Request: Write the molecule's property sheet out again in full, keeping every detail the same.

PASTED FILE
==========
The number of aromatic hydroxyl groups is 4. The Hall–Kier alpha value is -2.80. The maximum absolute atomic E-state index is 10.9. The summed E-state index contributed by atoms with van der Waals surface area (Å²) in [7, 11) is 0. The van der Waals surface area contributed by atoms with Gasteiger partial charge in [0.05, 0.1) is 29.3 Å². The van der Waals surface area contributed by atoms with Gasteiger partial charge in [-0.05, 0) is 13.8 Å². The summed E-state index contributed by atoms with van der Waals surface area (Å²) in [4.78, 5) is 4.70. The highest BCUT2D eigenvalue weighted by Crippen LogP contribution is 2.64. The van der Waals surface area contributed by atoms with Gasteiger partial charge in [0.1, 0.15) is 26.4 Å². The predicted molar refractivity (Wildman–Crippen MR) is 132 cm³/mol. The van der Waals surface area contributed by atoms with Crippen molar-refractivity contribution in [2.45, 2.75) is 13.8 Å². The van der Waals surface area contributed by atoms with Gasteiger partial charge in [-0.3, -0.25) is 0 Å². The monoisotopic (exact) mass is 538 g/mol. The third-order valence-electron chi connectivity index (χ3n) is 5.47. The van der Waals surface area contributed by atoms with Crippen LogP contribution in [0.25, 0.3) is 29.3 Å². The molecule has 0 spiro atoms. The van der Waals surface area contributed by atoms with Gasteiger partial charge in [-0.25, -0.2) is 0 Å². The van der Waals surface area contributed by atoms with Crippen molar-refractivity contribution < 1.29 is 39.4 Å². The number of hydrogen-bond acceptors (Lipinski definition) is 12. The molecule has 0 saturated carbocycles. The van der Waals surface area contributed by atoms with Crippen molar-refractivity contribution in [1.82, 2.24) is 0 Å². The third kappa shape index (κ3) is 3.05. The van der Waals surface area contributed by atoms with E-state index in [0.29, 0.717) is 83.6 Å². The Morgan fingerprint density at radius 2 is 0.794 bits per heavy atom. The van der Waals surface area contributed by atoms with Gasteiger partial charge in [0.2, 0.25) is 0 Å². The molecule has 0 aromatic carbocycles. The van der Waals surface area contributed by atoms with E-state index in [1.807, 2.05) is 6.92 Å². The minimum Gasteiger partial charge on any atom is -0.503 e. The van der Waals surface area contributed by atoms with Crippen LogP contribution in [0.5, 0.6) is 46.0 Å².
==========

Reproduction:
The number of aromatic hydroxyl groups is 4. The Hall–Kier alpha value is -2.80. The maximum absolute atomic E-state index is 10.9. The summed E-state index contributed by atoms with van der Waals surface area (Å²) in [7, 11) is 0. The van der Waals surface area contributed by atoms with Gasteiger partial charge in [0.05, 0.1) is 29.3 Å². The van der Waals surface area contributed by atoms with Gasteiger partial charge in [-0.05, 0) is 13.8 Å². The summed E-state index contributed by atoms with van der Waals surface area (Å²) in [4.78, 5) is 4.70. The highest BCUT2D eigenvalue weighted by Crippen LogP contribution is 2.64. The van der Waals surface area contributed by atoms with Gasteiger partial charge in [0.1, 0.15) is 26.4 Å². The predicted molar refractivity (Wildman–Crippen MR) is 132 cm³/mol. The van der Waals surface area contributed by atoms with Crippen molar-refractivity contribution in [2.45, 2.75) is 13.8 Å². The van der Waals surface area contributed by atoms with Gasteiger partial charge in [-0.3, -0.25) is 0 Å². The monoisotopic (exact) mass is 538 g/mol. The third-order valence-electron chi connectivity index (χ3n) is 5.47. The van der Waals surface area contributed by atoms with Crippen LogP contribution in [0.25, 0.3) is 29.3 Å². The molecule has 0 spiro atoms. The van der Waals surface area contributed by atoms with Gasteiger partial charge in [-0.25, -0.2) is 0 Å². The van der Waals surface area contributed by atoms with Crippen molar-refractivity contribution < 1.29 is 39.4 Å². The number of hydrogen-bond acceptors (Lipinski definition) is 12. The molecule has 0 saturated carbocycles. The van der Waals surface area contributed by atoms with Crippen molar-refractivity contribution in [1.82, 2.24) is 0 Å². The third kappa shape index (κ3) is 3.05. The van der Waals surface area contributed by atoms with E-state index in [0.29, 0.717) is 83.6 Å². The Morgan fingerprint density at radius 2 is 0.794 bits per heavy atom. The van der Waals surface area contributed by atoms with Gasteiger partial charge in [0.2, 0.25) is 0 Å². The molecule has 0 aromatic carbocycles. The van der Waals surface area contributed by atoms with E-state index in [1.807, 2.05) is 6.92 Å². The minimum Gasteiger partial charge on any atom is -0.503 e. The van der Waals surface area contributed by atoms with Crippen LogP contribution in [0.5, 0.6) is 46.0 Å².